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Australian Shiraz - The grape and its varietals

Grape Varieties

There's a story that at the Vienna International Exhibition of 1873 the judges were tasting the red Hermitage wines from Australia. After the second bottle was tasted they judges began to mutter out loud 'this can't be Australian Wine, it's too good, it must be French'. This may have been the first recorded moment when Europeans were surprised at the quality of Australian wines, but it wasn't the last.

There's a story that at the Vienna International Exhibition of 1873 the judges were tasting the red Hermitage wines from Australia. After the second bottle was tasted they judges began to mutter out loud 'this can't be Australian Wine, it's too good, it must be French'. This may have been the first recorded moment when Europeans were surprised at the quality of Australian wines, but it wasn't the last.

The Hermitage they were drinking was, of course, Shiraz. It's just an old Australian term for the grape that has dominated the industry there for so long. The legendary Penfolds's Grange was called Grange Hermitage until 1990 when the 'Hermitage' was dropped, but the wine is made as ever it was from Shiraz grapes. It's possible that 'Hermitage' was adopted as a synonym in Australia for Shiraz as a kind of an homage to the northern Rhone hills of Hermitage, where the grapes ancestral origins lie.

Shiraz has a long history of cultivation in Australia and still today it's the most widely planted grape variety in Australia. But its history hasn't been one long success story. Back in the 1980s the Cabernet Sauvignon was at the peak of its popularity and Shiraz was so out of fashion that the wines hardly sold and many vineyards were uprooted and replaced with the upstart Cabernet. It took the export market to begin its revival. Just as consumers around the world were discovering the intense drinkability of the Shiraz, growers in the Barossa valley were uprooting their vines. Thankfully the demand created from abroad stopped the trend and the Shiraz has gained its place as Australia's major red grape.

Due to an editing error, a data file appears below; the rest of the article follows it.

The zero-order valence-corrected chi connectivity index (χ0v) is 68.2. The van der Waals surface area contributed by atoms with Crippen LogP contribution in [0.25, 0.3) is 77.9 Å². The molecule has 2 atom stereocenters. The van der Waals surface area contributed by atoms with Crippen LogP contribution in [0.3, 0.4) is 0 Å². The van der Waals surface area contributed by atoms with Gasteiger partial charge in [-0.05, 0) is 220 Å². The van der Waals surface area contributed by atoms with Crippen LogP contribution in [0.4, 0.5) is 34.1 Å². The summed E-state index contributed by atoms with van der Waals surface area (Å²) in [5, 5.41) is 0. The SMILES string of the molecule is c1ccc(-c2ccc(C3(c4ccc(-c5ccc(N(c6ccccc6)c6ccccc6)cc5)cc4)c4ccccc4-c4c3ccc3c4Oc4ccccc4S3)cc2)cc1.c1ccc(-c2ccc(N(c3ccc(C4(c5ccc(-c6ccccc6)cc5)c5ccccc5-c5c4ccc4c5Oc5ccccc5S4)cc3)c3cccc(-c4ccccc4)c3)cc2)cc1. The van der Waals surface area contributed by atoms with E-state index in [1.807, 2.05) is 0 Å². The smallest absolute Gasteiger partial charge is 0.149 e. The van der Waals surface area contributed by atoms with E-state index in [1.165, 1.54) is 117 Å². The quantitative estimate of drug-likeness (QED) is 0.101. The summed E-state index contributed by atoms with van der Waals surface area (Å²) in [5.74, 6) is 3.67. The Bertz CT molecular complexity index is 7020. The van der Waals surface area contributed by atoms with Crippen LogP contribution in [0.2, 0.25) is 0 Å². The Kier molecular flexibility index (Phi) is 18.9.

Like most grapes different characteristics are highlighted in different climactic conditions. In the warmest regions, like the Barossa Valley, it produces big, robust wines that are powerful and rich in flavour. In places like Coonawarra and Margaret River, where the climate is slightly cooler, the wines are more medium-bodied but with intensity and elegance. In the cooler regions, like the Yarra Valley and Canberra, the grape produces a much tauter wine, one in which the spiciness and the pepperiness can predominate.

Because the Shiraz produces such a deep red wine with intense berry flavours, it responds well to oaking. In the best wineries the wine is matured in new American oak barrels, which imparts tannin and hints of vanilla - a mix that at its best can be remarkable. In the cooler climates subtler French oak barrels are used and the resulting wines are more elegant than robust. The cheapest, but least effective, way to oak the wines is to add oak chippings to the fermenting must.

Suggested wine

Lindemans Bin 50 Shiraz 2000

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